Sharad Pawar, the believer of change in a positive way, helped his best to promote Women’s Cricket. Along with Shubhangi Kulkarni, they prioritised to build a strong domestic side.
However, this growth had decreased after the end of Pawar’s term in 2008 when Kulkarni left the committee and N. Srinivasan came in, who maintained “If I had my way, I wouldn’t let women’s cricket happen” attitude throughout his term. He didn’t mention anywhere about the 2013 World Cup which India hosted. BCCI spent 45 times less than the budget they spent on 2011 men’s World Cup. Women’s team got to play only 26 ODIs between 2009-13 World Cup.
Moreover, they shifted all the games to another game to host the Ranji Trophy Final at Wankhede. Even the association promoted the game so poorly that only 2000-odd children were present in the final; who had been given a free entry. Apart from them, there were hardly a few people at the venue.
Until 2009, India never lost to West Indies, Sri Lanka or Pakistan in ODIs. Since 2009, they have lost to them also for the first time. India’s performance suffered since 2009 and that was mostly because of poor planning, implementation, lack of match practice and BCCI’s policies. With no professional contracts and not assured of their places in the squad led them to more losses in the game.
However, there was a sudden change seen under Anurag Thakur when he introduced central contracts in 2015 and gave permission to the players to participate in T20 tournaments in Australia and England. The result was there in front of everyone as India won 16 consecutive ODIs– the second most behind Australia; who have the record of winning 17 matches and reached the final of 2017 World Cup. Harmanpreet Kaur, Smriti Mandhana got the chance to play in Women’s Big Bash League (WBBL) and Kia Super League (KSL). Along with them, Veda Krishnamurthy also featured in WBBL in one season.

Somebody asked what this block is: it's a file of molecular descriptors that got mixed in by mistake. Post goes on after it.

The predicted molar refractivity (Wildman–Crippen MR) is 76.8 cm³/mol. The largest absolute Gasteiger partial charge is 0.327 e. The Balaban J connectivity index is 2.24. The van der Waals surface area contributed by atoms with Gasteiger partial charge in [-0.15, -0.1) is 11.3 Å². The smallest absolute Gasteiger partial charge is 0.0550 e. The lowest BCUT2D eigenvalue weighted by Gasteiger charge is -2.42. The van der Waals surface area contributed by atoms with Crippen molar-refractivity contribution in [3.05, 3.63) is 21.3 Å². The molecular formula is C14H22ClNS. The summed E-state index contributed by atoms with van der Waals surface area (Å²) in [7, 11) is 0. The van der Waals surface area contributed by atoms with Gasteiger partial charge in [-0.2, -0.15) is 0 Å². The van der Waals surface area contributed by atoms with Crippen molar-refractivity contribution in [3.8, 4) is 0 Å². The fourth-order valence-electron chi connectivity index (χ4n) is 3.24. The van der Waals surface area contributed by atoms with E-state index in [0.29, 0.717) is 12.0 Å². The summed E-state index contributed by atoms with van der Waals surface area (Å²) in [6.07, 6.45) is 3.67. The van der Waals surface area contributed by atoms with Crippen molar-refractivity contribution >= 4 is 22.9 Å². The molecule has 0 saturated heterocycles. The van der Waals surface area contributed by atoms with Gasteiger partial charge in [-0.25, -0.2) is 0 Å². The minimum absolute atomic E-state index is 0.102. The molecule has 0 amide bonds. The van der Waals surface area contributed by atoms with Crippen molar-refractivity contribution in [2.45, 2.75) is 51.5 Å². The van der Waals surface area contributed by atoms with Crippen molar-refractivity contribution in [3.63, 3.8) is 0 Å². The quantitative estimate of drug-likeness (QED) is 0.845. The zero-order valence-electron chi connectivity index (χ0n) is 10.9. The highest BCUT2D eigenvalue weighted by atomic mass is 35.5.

2017 World Cup was a wake-up call for BCCI. From getting their due attention to lucrative deals from the famous brands, India team was successful to make a revolution by their performances and their dedication and hard work paid off. Mithali Raj became the first player to score 6,000 ODI runs and Jhulan Goswami became the first player to take 200 ODI wickets. Currently, they are the highest run-getter and highest wicket-taker respectively in Women’s Cricket. Along with them, Harmanpreet Kaur became the first Indian player to score a century in T20I.
BCCI started taking more care of the Women’s Cricket and made the calendar for the ICC Women’s Championship (2017-20) where India had won against South Africa, Sri Lanka, New Zealand and England. The new faces like Jemimah Rodrigues, Radha Yadav, Taniya Bhatia, Priya Punia, Harleen Deol etc. have come into the limelight.
BCCI even thought of a tournament like Women’s IPL and an exhibition match was held last year between Supernovas and Trailblazers. This year too the tournament will be played with three teams in a round-robin way.
On the domestic front, BCCI added Under 23 league and increased the number of games. With these increasing numbers of game, the domestic structure has also been evolving. But there are still few gaps between the domestic and International front which need to be bridged.
An Under-16 tournament or age group World Cup might help in this regard as there is a huge difference between India’s domestic structure and other countries’. If India wants to compete with the world class teams like Australia, England, New Zealand etc., they need to raise their bar high and BCCI needs to invest in the grassroots level as well.
References: ESPNCricinfo and ‘The Fire Burns Blue’